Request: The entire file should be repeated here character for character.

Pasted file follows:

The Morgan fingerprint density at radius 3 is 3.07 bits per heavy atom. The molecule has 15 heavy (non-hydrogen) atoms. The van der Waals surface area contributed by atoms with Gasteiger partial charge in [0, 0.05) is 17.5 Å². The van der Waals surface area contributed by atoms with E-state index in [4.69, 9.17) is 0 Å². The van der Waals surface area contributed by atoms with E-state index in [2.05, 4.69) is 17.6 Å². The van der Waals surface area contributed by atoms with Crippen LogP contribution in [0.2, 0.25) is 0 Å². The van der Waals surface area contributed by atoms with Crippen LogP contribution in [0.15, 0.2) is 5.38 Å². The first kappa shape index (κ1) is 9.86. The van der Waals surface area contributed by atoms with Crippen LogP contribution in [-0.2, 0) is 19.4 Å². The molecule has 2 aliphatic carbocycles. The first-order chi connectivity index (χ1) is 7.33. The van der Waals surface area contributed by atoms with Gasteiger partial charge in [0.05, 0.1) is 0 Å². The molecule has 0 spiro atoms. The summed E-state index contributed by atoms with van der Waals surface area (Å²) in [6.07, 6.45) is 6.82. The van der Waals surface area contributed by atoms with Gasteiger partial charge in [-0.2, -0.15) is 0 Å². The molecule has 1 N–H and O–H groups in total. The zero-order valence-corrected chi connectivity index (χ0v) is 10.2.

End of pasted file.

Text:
The Morgan fingerprint density at radius 3 is 3.07 bits per heavy atom. The molecule has 15 heavy (non-hydrogen) atoms. The van der Waals surface area contributed by atoms with Gasteiger partial charge in [0, 0.05) is 17.5 Å². The van der Waals surface area contributed by atoms with E-state index in [4.69, 9.17) is 0 Å². The van der Waals surface area contributed by atoms with E-state index in [2.05, 4.69) is 17.6 Å². The van der Waals surface area contributed by atoms with Crippen LogP contribution in [0.2, 0.25) is 0 Å². The van der Waals surface area contributed by atoms with Crippen LogP contribution in [0.15, 0.2) is 5.38 Å². The first kappa shape index (κ1) is 9.86. The van der Waals surface area contributed by atoms with Crippen LogP contribution in [-0.2, 0) is 19.4 Å². The molecule has 2 aliphatic carbocycles. The first-order chi connectivity index (χ1) is 7.33. The van der Waals surface area contributed by atoms with Gasteiger partial charge in [0.05, 0.1) is 0 Å². The molecule has 0 spiro atoms. The summed E-state index contributed by atoms with van der Waals surface area (Å²) in [6.07, 6.45) is 6.82. The van der Waals surface area contributed by atoms with Gasteiger partial charge in [-0.2, -0.15) is 0 Å². The molecule has 1 N–H and O–H groups in total. The zero-order valence-corrected chi connectivity index (χ0v) is 10.2.